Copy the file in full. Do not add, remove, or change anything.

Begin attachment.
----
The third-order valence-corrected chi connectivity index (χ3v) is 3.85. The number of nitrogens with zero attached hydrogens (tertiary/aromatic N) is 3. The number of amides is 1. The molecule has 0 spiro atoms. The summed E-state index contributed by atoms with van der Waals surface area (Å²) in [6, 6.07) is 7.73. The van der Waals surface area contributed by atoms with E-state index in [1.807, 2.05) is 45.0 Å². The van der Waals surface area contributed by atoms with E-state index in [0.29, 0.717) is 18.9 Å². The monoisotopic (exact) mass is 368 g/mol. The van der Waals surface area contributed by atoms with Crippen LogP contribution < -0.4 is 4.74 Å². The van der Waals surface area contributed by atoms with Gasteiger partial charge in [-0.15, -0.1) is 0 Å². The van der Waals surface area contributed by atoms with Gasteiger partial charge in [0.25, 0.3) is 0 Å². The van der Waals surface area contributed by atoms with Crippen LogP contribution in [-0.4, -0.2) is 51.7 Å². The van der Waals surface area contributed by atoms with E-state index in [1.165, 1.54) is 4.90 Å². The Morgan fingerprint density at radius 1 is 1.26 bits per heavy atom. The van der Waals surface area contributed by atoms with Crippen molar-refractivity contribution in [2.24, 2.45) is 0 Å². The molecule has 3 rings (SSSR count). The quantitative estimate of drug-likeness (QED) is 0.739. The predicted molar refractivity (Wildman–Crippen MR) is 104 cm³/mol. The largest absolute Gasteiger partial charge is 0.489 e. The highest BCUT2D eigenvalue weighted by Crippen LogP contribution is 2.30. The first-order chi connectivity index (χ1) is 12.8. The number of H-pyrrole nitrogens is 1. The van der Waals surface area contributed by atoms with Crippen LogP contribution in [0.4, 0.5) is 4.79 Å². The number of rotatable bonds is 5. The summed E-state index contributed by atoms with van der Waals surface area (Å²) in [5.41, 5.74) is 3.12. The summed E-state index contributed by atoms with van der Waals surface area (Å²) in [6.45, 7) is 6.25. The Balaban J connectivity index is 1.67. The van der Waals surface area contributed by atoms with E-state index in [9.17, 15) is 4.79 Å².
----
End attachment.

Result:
The third-order valence-corrected chi connectivity index (χ3v) is 3.85. The number of nitrogens with zero attached hydrogens (tertiary/aromatic N) is 3. The number of amides is 1. The molecule has 0 spiro atoms. The summed E-state index contributed by atoms with van der Waals surface area (Å²) in [6, 6.07) is 7.73. The van der Waals surface area contributed by atoms with E-state index in [1.807, 2.05) is 45.0 Å². The van der Waals surface area contributed by atoms with E-state index in [0.29, 0.717) is 18.9 Å². The monoisotopic (exact) mass is 368 g/mol. The van der Waals surface area contributed by atoms with Crippen LogP contribution < -0.4 is 4.74 Å². The van der Waals surface area contributed by atoms with Gasteiger partial charge in [-0.15, -0.1) is 0 Å². The van der Waals surface area contributed by atoms with Gasteiger partial charge in [0.25, 0.3) is 0 Å². The van der Waals surface area contributed by atoms with Crippen LogP contribution in [-0.4, -0.2) is 51.7 Å². The van der Waals surface area contributed by atoms with E-state index in [1.165, 1.54) is 4.90 Å². The Morgan fingerprint density at radius 1 is 1.26 bits per heavy atom. The van der Waals surface area contributed by atoms with Crippen molar-refractivity contribution in [2.24, 2.45) is 0 Å². The molecule has 3 rings (SSSR count). The quantitative estimate of drug-likeness (QED) is 0.739. The predicted molar refractivity (Wildman–Crippen MR) is 104 cm³/mol. The largest absolute Gasteiger partial charge is 0.489 e. The highest BCUT2D eigenvalue weighted by Crippen LogP contribution is 2.30. The first-order chi connectivity index (χ1) is 12.8. The number of H-pyrrole nitrogens is 1. The van der Waals surface area contributed by atoms with Crippen LogP contribution in [0.4, 0.5) is 4.79 Å². The number of rotatable bonds is 5. The summed E-state index contributed by atoms with van der Waals surface area (Å²) in [5.41, 5.74) is 3.12. The summed E-state index contributed by atoms with van der Waals surface area (Å²) in [6.45, 7) is 6.25. The Balaban J connectivity index is 1.67. The van der Waals surface area contributed by atoms with E-state index in [9.17, 15) is 4.79 Å².